COLLIN COUNTY Residents now have more exibility in receiving vaccines against COVID-19. Collin County Health Care Services announced on July 27 the creation of mobile vaccination teams. Residents can request appointments for the free vaccine shots. The teams will focus on reaching homebound individuals, long-term care facilities, businesses requesting vaccination for employees and other organizations, according to a news release. The mobile teams will also be available to attend events. County ocials said grant money funded these teams.

BY ERICK PIRAYESH

Food Hall Co., which is the parent company of Legacy Hall, told council members Legacy Hall is following city noise ordinances. He said the concert venue has elimi- nated some speakers and changed entertainment hours to end music at 10 p.m. to appease residents. “We feel like we are in compli- ance,” he said. “We have made a major investment to do so.” City ocials said they would con- tinue to revise the permit process and city noise ordinances for future council consideration.

PLANO The city of Plano is working to create a permit process as part of a directive from City Council to explore whether noise and time regulations could be loosened for music venues. The directive, issued last August, is being reviewed after residents of the Windrose Tower complex in Legacy West have led numerous complaints about noise levels coming from the outdoor concert venue at Legacy Hall. Joseph Magliarditi, president of

To schedule an appointment for free mobile vaccines, email covid19vaccine@co.collin.tx.us or call 214-491-4821.

Council agrees to consider amendments to campaign nance ordinance

BY ERICK PIRAYESH

ordinance. It requires council mem- bers to withdraw from any vote that may benet a donor who contributed more than $1,000 to their campaign. At a July 26 council meeting, Muns, Deputy Mayor Pro TemMaria Tu and council members Kayci Prince, Rick Grady and Julie Holmer indicated they would be in favor of a repeal or amendment. Council members Rick Smith, Shelby Williams and Anthony Ricciardelli expressed willingness to

discuss changes but would not favor a repeal. Nearly 30 Plano residents spoke at the Aug. 9 meeting, almost all of whomwere in favor of keeping the ordinance. The ordinance was originally passed last December in a 4-3 decision. Grady was absent for the vote. A date has not yet been announced for the work session that will include a discussion on amendments to the bill.

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PLANO NORTH EDITION • AUGUST 2021

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COMMUNITY IMPACT NEWSPAPER • COMMUNITYIMPACT.COM

2021

PUBL I C EDUCAT ION EDI T ION

COMMUNITY IMPACT NEWSPAPER IS PROUD TO SAY THANK YOU TO OUR SPONSORS

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Our purpose at Marine Military Academy is to inspire positive academic, physical and moral growth in every cadet. To achieve this, we provide a disciplined, distraction-free setting that allows cadets to focus on their educational and personal development. Throughout this journey, cadets learn to take ownership of their lives and develop the tools they need to succeed not only in college, but in life.

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ANNUAL COMMUNITY  HEALTH CARE REAL ESTATE  EDUCATION COMMUNITYIMPACT.COM. VISIT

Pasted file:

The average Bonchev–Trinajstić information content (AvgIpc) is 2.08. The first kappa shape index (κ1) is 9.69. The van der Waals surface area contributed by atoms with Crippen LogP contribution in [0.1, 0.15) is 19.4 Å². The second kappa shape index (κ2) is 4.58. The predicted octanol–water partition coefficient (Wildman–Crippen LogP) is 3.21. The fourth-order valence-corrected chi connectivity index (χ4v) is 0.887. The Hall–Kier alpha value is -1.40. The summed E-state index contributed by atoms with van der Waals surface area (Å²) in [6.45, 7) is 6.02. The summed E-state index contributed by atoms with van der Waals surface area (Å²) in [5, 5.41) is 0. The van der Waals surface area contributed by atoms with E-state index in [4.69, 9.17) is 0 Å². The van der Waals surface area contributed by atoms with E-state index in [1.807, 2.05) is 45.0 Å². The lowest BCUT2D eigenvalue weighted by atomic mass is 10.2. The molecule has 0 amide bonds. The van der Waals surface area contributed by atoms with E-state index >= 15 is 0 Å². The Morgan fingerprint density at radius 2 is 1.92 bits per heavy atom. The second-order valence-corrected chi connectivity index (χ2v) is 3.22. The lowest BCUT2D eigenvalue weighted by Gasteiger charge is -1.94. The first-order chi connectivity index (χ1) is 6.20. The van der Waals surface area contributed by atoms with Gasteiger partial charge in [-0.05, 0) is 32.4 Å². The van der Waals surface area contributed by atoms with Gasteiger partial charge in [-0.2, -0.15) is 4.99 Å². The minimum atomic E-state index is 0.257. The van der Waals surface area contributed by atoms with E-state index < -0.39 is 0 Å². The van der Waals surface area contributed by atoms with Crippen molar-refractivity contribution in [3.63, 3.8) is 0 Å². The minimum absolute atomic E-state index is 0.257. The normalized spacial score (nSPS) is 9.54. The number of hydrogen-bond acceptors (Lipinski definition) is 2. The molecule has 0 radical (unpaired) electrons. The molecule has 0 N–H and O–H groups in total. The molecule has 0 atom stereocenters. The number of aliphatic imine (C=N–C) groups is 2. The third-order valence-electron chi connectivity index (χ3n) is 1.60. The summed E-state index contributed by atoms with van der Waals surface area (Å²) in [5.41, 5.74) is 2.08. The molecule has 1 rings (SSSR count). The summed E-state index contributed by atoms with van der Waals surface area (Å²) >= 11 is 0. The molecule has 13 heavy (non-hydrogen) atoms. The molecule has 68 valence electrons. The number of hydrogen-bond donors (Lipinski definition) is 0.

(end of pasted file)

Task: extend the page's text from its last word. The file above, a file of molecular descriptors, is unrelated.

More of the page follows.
DISTRICT DATA

COMPILED BY OLIVIA LUECKEMEYER

The city of Plano is served by three school districts. The largest is Plano ISD, but portions of the city are also served by Frisco and Lewisville ISDs. Unlike some other Collin County districts, PISD has experienced declines in enrollment; however, the latest demographer’s report predicts a slight uptick in school year 2021-22. PLANO ISD

202021 student statistics English learners Economically disadvantaged students 35.61% 18.60% 12.64% Special education students

70 campuses

50,154* students

Aug. 11 rst day of class

1899 year founded

*school year 2020-21 gures

Student enrollment *PROJECTED

202021 stang, salaries and substitute statistics

Total number of teachers*

Average teacher salary

Percent change from 2018-19 to 2021-2022*

2018-19

2019-20

2020-21

2021-22*

3,787

$59,933

53,057

52,629

Average support sta salary

Substitute daily pay**

50,797

-4.26%

$69,764

$100$110

50,154

*TOTAL IS THE FULLTIME EQUIVALENT AND MAY INCLUDE PARTTIME POSITIONS. **RANGES VARY BASED ON EXPERIENCE AND OTHER FACTORS SOURCES: PLANO ISD, TEXAS EDUCATION AGENCYCOMMUNITY IMPACT NEWSPAPER

15

PLANO NORTH EDITION • AUGUST 2021

CAMPUS DATA

A closer look at campus-level data from local districts CAMPUS DEEP DIVE

Understanding the table The tables below compare campuses within their districts across a variety of categories dened by the Texas Education Agency.

ECONOMICALLY DISADVANTAGED Students who are eligible for free or reduced-price meals, come from a family with an income below the poverty line or are eligible for other specic assistance or benets ENGLISH LEARNER Identied by the Language Prociency Assessment Committee, students who have another primary language and are learning English DYSLEXIC Students identied as having dyslexia or other related disorders SPECIAL EDUCATION Students participating in a special edu- cation program or another program us- ing special education support services, aids or other special arrangements

AT RISK Students identied as at risk of dropping out of school based on state-dened criteria, which can include performance, alternative education enrollment, expulsion and homelessness, among other factors TITLE I Students in Title I programs under the Elementary and Secondary Education Act, which provide funding for students of low-income families CTE Students enrolled in a state-approved career and technical education course as electives or in a district’s CTE program; percent shown is for 2019-20, the most recent year available